Allowances: I'm a single male, I want to keep as much money as possible on every pay check and I also don't want to get a tax return at the end of the year. How do I go about that?

    Exempt: Going exempt for the month only applies to federal tax? What about California and SDI and other stuff? Is it wise to go exempt for a month or two throughout the year?
     
  20. Roller macrumors 68020

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    Jun 25, 2003
    #20
    The goal is to make your tax withholding through the year match the amount you owe as closely as possible, so that you neither have to pay too much or get too large a refund come tax time. How much withholding will be required to do that will depend on the complexity of your situation - the IRS calculators help determine how many allowances you're entitled to, but IIRC, they don't completely answer the question. I'm sure if you do some searching, you'll find more comprehensive calculators online.

    Also, while it's natural to want to maximize take-home pay, it's also a good idea to pay for as many needs with pre-tax dollars as you can, as well as to put away as much as possible pre-tax. How much of this you can do will depend to some extent on what's offered at work.
     
  21. Weaselboy, Aug 30, 2012
    Last edited: Aug 30, 2012

    Weaselboy Moderator

    Weaselboy

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    #21
    http://www.irs.gov/pub/irs-pdf/p15.pdf

    [​IMG]

    Here is the 2012 IRS tax table (from linked PDF). Right now you are making $1,600 every two weeks (I'm going to assume you get paid every two weeks for this example). Even if you worked say 60 hours OT your gross pay would be $3,400 [1,600+(60*30)]. If you look in the table, even at $3,400 every two weeks you are still at the 25% rate... and just over that you bump into the 28% rate. Remember only the amount over the $3,400 (actually 3,377 in the chart) falls into the 28% rate. Then that 28% bracket runs up to almost $7,000 every two weeks, and I don't think you can work that much OT :D.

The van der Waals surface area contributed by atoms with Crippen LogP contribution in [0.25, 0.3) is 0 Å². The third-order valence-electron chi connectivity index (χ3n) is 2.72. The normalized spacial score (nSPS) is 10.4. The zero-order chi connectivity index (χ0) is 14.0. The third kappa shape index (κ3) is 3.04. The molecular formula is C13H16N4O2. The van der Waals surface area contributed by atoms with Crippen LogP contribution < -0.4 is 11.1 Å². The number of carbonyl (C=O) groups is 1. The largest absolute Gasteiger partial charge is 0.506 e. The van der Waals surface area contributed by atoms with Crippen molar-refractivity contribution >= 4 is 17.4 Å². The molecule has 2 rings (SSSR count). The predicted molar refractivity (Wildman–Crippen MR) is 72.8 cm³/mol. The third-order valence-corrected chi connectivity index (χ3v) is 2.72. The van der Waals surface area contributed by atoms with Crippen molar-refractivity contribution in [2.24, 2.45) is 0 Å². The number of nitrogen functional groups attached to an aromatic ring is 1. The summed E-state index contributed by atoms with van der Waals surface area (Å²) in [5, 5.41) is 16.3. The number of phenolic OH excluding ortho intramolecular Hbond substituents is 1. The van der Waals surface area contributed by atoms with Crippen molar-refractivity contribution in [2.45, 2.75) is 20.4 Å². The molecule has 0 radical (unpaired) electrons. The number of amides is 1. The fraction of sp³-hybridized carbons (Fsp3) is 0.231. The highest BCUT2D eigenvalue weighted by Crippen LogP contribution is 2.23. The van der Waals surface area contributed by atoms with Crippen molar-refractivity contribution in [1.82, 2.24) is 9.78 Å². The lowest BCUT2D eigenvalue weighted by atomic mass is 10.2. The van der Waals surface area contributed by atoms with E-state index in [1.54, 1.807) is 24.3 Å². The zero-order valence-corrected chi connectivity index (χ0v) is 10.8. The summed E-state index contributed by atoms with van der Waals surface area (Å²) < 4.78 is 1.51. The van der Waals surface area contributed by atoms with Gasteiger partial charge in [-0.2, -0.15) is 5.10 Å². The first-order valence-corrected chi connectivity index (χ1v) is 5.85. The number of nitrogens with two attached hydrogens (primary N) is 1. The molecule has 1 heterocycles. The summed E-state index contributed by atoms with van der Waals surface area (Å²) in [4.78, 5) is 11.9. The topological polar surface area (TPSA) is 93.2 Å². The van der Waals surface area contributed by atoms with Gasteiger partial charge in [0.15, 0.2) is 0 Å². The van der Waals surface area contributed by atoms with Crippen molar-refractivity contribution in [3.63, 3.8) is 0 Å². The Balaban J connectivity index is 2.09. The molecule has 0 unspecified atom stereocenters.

California FTB (Franchise Tax Board) rates work pretty much the same way.

    I guess what I am trying to say is at your income level working some OT is not going to have any impact at all on your tax rate. You will pay more tax due to making more money, but at the same rate.

    I would not mess around trying to go exempt or anything because as I said, your rate will not change and going exempt with that OT coming in could result in you owing a bunch of money at the end of the year.

    Both IRS and FTB have online calculators you can use to estimate your taxes. You might play with that with some OT added in to see where you sit and if it looks like you would have a big refund coming you could consider maybe changing your withholding just in general (not because of the OT necessarily).

    SSI/SDI etc are all going to happen on their own and nothing you can do with changing exemptions etc can be done there. CA FTB and IRS are your only variables.

    You might consider stashing some of the OT in a deferred comp. or similar tax avoidance vehicle if your employer offers such a thing.

    Unless you get more deductions somehow, you are just going to have to pay. :( Maybe get married and have lots of kids! Extra deductions if she is over 65 and blind. :eek:
     
  22. Zombie Acorn macrumors 65816

    Zombie Acorn

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  23. espiritujo macrumors member

    espiritujo

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    #23
    I love reading some of the stuff on the community discussion. definitely learn something new every day.
     
  24. ucfgrad93 macrumors P6

    ucfgrad93

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    Colorado
    #24
    For me, it is about striking a balance between work and your personal life. Everyone will have different ideas about how that balance should be. I agree with others that have said, that it is ok as long as you are not burning yourself out.
     
  25. CylonGlitch macrumors 68030

    CylonGlitch

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    Jul 7, 2009
    Location:
    SoCal
    #25
    I was putting in about 100 hours a week for two years at a start up that I didn't own a percentage in. They then offered me a 10% stake; great I thought. . . until I got really sick. Took me a year to get back on my feet and they reneged on the offer of ownership. Since then it's been 40 hours a week, nothing more. As soon as I find something new, I'm out.

    Moral : I worked myself to near death; got treated like crappola after that. No, not worth giving up life for.